2. It does not explain why the atomic emission spectrum of the experimental observation and the spectrum of the absorption spectrum appear as several discrete peaks. In classical physics, energy is continuously variable and the spectrum should be continuous.

At the beginning of the 20th century, quantum theory caused a revolution in physics. The concept of ” quantum ” was first introduced by Max Planck to explain blackbody radiation; he proposed that energy does not change continuously as in classical mechanics, but instead emits in a discrete form of each unit, the quantum form of energy.

Atomic theory

Or absorb. In 1905, Albert Einstein introduced this concept to optics and successfully explained the photoelectric effect. In 1913, Niels Bohr coined the concept to establish the Bohr model of the atom.

In the Bohr model, electrons can only move on a specific set of orbits, and their energy and angular momentum also have a series of specific, discrete values, and their orbital radii are proportional to the energy they have.

This model prohibits the electron from spiraling close to the nucleus because it cannot continuously lose or gain energy and can only make transient transitions between different energy levels. Modern Atomic Theory

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When a transition occurs, photons with corresponding energy are emitted or absorbed. At the same time, this model also provides a theoretical explanation for the hydrogen atom spectrum.

The Bohr model has certain theoretical flaws: it can only explain the spectrum of hydrogen atoms, and the interpretation of the spectrum of multi-electron atoms is not successful.

As the spectroscopic imaging technique is further refined, the hydrogen spectrum also exhibits spectral lines that cannot be explained by the Bohr model.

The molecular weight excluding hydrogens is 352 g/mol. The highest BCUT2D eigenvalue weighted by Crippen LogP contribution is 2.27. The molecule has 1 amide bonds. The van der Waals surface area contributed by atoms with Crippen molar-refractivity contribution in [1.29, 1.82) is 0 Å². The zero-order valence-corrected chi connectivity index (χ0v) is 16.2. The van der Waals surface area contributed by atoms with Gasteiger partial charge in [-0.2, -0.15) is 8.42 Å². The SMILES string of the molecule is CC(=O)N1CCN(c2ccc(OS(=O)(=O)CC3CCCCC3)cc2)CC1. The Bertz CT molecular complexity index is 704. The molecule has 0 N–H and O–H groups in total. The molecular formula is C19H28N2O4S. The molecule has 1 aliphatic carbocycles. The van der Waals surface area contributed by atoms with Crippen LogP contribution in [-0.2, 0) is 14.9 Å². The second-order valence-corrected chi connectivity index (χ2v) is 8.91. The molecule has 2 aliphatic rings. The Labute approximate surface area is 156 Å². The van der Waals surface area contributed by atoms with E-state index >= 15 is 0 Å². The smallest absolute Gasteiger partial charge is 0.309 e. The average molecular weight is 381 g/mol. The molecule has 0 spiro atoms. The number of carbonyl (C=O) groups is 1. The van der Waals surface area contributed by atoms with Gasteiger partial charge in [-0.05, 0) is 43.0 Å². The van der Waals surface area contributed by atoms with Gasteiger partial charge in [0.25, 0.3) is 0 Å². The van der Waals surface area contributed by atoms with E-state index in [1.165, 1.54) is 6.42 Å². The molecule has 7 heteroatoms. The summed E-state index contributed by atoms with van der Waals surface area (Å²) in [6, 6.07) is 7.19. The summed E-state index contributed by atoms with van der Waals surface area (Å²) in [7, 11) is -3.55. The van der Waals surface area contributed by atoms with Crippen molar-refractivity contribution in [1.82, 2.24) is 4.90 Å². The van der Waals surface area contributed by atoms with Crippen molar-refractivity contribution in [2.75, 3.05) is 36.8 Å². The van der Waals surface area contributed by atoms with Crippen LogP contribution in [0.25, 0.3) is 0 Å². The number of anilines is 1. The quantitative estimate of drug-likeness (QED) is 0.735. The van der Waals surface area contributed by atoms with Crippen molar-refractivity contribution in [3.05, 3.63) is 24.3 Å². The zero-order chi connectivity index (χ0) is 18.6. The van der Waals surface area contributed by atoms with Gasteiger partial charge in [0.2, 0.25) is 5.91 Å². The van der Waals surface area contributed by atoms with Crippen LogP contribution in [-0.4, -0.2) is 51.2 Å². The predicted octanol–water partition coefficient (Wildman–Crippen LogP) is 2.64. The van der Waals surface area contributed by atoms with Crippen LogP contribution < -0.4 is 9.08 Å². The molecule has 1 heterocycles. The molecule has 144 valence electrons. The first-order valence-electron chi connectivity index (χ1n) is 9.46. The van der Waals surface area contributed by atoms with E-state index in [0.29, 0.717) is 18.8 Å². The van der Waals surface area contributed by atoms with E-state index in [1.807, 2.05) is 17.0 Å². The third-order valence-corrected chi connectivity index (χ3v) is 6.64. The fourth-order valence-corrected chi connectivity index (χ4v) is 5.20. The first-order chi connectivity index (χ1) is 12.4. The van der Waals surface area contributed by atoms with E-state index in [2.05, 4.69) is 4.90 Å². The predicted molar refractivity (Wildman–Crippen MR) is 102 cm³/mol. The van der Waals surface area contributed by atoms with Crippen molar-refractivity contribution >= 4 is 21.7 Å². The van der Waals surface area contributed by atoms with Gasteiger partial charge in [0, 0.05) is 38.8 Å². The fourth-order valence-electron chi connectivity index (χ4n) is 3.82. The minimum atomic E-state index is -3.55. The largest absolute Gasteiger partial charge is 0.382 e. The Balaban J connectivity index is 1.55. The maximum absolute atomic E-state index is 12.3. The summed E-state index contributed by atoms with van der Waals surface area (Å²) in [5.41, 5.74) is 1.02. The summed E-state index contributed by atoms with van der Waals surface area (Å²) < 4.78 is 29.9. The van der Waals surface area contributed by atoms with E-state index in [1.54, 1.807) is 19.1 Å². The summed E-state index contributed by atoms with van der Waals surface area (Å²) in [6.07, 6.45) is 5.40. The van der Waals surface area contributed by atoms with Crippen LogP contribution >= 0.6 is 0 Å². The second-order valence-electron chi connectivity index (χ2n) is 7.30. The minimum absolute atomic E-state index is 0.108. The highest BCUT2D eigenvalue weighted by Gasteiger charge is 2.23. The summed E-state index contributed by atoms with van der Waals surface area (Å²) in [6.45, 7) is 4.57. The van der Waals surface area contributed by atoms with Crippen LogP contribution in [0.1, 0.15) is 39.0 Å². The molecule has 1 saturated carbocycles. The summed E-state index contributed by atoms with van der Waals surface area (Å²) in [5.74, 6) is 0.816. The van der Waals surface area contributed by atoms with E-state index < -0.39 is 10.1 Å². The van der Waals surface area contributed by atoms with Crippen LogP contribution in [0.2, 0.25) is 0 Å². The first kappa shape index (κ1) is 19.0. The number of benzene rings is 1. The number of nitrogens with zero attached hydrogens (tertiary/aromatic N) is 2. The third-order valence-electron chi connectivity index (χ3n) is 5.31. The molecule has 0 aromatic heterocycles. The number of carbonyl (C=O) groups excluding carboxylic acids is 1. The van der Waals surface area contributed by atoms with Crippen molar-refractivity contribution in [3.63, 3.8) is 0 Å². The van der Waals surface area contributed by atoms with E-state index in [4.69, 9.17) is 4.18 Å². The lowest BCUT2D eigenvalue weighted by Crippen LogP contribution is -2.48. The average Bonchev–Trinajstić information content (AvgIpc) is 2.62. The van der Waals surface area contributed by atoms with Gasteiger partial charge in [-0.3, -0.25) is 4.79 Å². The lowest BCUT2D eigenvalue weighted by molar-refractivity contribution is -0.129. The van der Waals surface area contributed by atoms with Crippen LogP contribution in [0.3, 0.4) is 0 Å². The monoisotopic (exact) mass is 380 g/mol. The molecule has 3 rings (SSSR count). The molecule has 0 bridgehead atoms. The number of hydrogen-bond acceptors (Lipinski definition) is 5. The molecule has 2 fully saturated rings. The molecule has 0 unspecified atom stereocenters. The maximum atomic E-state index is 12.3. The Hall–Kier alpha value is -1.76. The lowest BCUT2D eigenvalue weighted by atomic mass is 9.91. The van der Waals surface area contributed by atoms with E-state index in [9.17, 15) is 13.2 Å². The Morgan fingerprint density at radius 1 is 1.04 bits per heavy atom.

In 1916, Arnold Sommerfeld extended the circular orbit of electrons in the Bohr model to an elliptical orbit to explain the newly emerging spectral lines of the hydrogen spectrum, but this made the model complex, difficult to apply, and still not used in multiple electrons. In the case of an atom.

Quantized atomic theory model

Main article: Atomic domain

In 1924, Louis De Broglie proposed that all moving particles (especially subatomic particles like electrons) have wave characteristics to some extent. Inspired by this idea, Erwin Schrödinger began to explore the motion behavior of electrons: whether it is expressed in the form of waves, is it more appropriate than in the form of particles.

Atomic theory

In the Schrödinger equation published in 1926, he described electrons as wave functions instead of expressing them as point particles. This representation method explains many phenomena that cannot be explained by the Bohr model.

Although the concept of the wave function is very simple in mathematics, its physical image is unimaginable, and some objections were encountered at the time.

Max Born proposes that the wave function describes not the state of the electron itself, but all its possible states, and thus can be used to calculate the probability of electrons appearing somewhere around the core. Modern Atomic Theory

This reconciles two opposing electronic ways of describing it, describing it as a wave or describing it as a particle, and thus introducing a wave-particle duality theory.

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This theory suggests that electrons have both wave properties, such as diffraction, and particle properties, such as mass.

One consequence of describing electrons as wave functions is that it is mathematically impossible to simultaneously give the position and momentum of an electron, the principle of uncertainty published by Werner Heisenberg in 1927.

According to the Bohr model, electrons have a simple and fully determinable orbit. This argument is not compatible with the principle of uncertainty. So far, the Bohr model has been quickly eliminated by the new theory.

The modern model of an atom describes the location of electrons within an atom that may occur based on the probability that an electron will appear at a certain location.

An electron can be found at any distance from the core, but depending on its energy level, it will appear particularly frequently in a particular area, which is called the orbital area in which it is located.

Different orbital domains may have different shapes, such as spheres, dumbbells, rings, etc., but all centered on the nucleus.